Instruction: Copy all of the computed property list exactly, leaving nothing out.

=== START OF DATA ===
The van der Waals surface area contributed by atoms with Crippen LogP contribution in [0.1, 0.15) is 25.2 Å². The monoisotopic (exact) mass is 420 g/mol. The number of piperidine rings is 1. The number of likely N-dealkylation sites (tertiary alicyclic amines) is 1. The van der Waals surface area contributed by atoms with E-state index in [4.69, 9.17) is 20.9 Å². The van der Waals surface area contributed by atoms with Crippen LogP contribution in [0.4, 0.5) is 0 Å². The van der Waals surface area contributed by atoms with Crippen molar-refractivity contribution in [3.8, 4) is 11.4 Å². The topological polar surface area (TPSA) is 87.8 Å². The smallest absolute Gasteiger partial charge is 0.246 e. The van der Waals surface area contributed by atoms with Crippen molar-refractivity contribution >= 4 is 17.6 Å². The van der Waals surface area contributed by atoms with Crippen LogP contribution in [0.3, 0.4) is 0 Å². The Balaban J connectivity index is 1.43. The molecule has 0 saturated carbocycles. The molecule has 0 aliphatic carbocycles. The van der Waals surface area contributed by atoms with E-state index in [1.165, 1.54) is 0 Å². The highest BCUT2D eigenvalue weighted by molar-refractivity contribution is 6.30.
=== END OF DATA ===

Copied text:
The van der Waals surface area contributed by atoms with Crippen LogP contribution in [0.1, 0.15) is 25.2 Å². The monoisotopic (exact) mass is 420 g/mol. The number of piperidine rings is 1. The number of likely N-dealkylation sites (tertiary alicyclic amines) is 1. The van der Waals surface area contributed by atoms with E-state index in [4.69, 9.17) is 20.9 Å². The van der Waals surface area contributed by atoms with Crippen LogP contribution in [0.4, 0.5) is 0 Å². The van der Waals surface area contributed by atoms with Crippen molar-refractivity contribution in [3.8, 4) is 11.4 Å². The topological polar surface area (TPSA) is 87.8 Å². The smallest absolute Gasteiger partial charge is 0.246 e. The van der Waals surface area contributed by atoms with Crippen molar-refractivity contribution >= 4 is 17.6 Å². The van der Waals surface area contributed by atoms with Crippen LogP contribution in [0.3, 0.4) is 0 Å². The Balaban J connectivity index is 1.43. The molecule has 0 saturated carbocycles. The molecule has 0 aliphatic carbocycles. The van der Waals surface area contributed by atoms with E-state index in [1.165, 1.54) is 0 Å². The highest BCUT2D eigenvalue weighted by molar-refractivity contribution is 6.30.